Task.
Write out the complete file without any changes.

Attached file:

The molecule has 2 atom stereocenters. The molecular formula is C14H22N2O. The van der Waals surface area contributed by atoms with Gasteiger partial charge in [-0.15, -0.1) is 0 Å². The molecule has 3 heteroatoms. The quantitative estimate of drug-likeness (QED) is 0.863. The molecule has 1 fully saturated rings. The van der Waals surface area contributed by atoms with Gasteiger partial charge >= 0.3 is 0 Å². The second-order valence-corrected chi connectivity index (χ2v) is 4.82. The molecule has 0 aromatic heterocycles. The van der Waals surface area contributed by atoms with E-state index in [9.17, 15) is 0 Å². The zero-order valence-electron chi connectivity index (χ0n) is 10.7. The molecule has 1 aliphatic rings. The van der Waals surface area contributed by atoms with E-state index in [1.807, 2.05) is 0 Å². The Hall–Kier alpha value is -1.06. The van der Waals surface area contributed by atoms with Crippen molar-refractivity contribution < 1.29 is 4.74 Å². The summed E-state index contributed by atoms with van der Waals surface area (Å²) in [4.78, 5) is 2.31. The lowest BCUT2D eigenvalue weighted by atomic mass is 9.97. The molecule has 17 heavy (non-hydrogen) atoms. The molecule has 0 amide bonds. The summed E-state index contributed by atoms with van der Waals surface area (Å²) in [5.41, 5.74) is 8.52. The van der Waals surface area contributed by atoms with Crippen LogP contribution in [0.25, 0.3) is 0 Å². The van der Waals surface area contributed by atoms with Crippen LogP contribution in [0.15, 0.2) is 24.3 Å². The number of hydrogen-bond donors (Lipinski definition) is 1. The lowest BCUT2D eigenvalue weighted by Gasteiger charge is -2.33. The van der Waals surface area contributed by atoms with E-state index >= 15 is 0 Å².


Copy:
The molecule has 2 atom stereocenters. The molecular formula is C14H22N2O. The van der Waals surface area contributed by atoms with Gasteiger partial charge in [-0.15, -0.1) is 0 Å². The molecule has 3 heteroatoms. The quantitative estimate of drug-likeness (QED) is 0.863. The molecule has 1 fully saturated rings. The van der Waals surface area contributed by atoms with Gasteiger partial charge >= 0.3 is 0 Å². The second-order valence-corrected chi connectivity index (χ2v) is 4.82. The molecule has 0 aromatic heterocycles. The van der Waals surface area contributed by atoms with E-state index in [9.17, 15) is 0 Å². The zero-order valence-electron chi connectivity index (χ0n) is 10.7. The molecule has 1 aliphatic rings. The van der Waals surface area contributed by atoms with E-state index in [1.807, 2.05) is 0 Å². The Hall–Kier alpha value is -1.06. The van der Waals surface area contributed by atoms with Crippen molar-refractivity contribution < 1.29 is 4.74 Å². The summed E-state index contributed by atoms with van der Waals surface area (Å²) in [4.78, 5) is 2.31. The lowest BCUT2D eigenvalue weighted by atomic mass is 9.97. The molecule has 17 heavy (non-hydrogen) atoms. The molecule has 0 amide bonds. The summed E-state index contributed by atoms with van der Waals surface area (Å²) in [5.41, 5.74) is 8.52. The van der Waals surface area contributed by atoms with Crippen LogP contribution in [0.25, 0.3) is 0 Å². The van der Waals surface area contributed by atoms with Crippen LogP contribution in [0.15, 0.2) is 24.3 Å². The number of hydrogen-bond donors (Lipinski definition) is 1. The lowest BCUT2D eigenvalue weighted by Gasteiger charge is -2.33. The van der Waals surface area contributed by atoms with E-state index >= 15 is 0 Å².